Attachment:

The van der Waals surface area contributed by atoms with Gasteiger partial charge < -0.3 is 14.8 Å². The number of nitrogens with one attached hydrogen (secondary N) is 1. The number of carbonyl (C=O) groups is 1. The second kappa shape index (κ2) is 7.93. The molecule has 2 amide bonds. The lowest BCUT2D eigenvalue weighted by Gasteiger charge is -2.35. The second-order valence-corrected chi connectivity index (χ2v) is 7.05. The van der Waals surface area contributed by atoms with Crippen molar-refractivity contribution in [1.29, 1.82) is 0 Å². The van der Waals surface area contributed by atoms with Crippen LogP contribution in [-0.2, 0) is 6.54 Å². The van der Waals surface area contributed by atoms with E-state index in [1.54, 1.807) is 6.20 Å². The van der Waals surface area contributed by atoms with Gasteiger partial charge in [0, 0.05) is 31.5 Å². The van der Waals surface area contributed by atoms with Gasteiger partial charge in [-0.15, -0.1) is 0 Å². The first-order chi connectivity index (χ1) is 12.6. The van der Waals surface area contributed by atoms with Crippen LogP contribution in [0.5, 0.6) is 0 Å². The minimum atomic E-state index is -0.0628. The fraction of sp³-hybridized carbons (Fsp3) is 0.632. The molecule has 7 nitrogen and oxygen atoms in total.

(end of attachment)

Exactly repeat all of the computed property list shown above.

The van der Waals surface area contributed by atoms with Gasteiger partial charge < -0.3 is 14.8 Å². The number of nitrogens with one attached hydrogen (secondary N) is 1. The number of carbonyl (C=O) groups is 1. The second kappa shape index (κ2) is 7.93. The molecule has 2 amide bonds. The lowest BCUT2D eigenvalue weighted by Gasteiger charge is -2.35. The second-order valence-corrected chi connectivity index (χ2v) is 7.05. The van der Waals surface area contributed by atoms with Crippen molar-refractivity contribution in [1.29, 1.82) is 0 Å². The van der Waals surface area contributed by atoms with Crippen LogP contribution in [-0.2, 0) is 6.54 Å². The van der Waals surface area contributed by atoms with E-state index in [1.54, 1.807) is 6.20 Å². The van der Waals surface area contributed by atoms with Gasteiger partial charge in [0, 0.05) is 31.5 Å². The van der Waals surface area contributed by atoms with Gasteiger partial charge in [-0.15, -0.1) is 0 Å². The first-order chi connectivity index (χ1) is 12.6. The van der Waals surface area contributed by atoms with Crippen LogP contribution in [0.5, 0.6) is 0 Å². The minimum atomic E-state index is -0.0628. The fraction of sp³-hybridized carbons (Fsp3) is 0.632. The molecule has 7 nitrogen and oxygen atoms in total.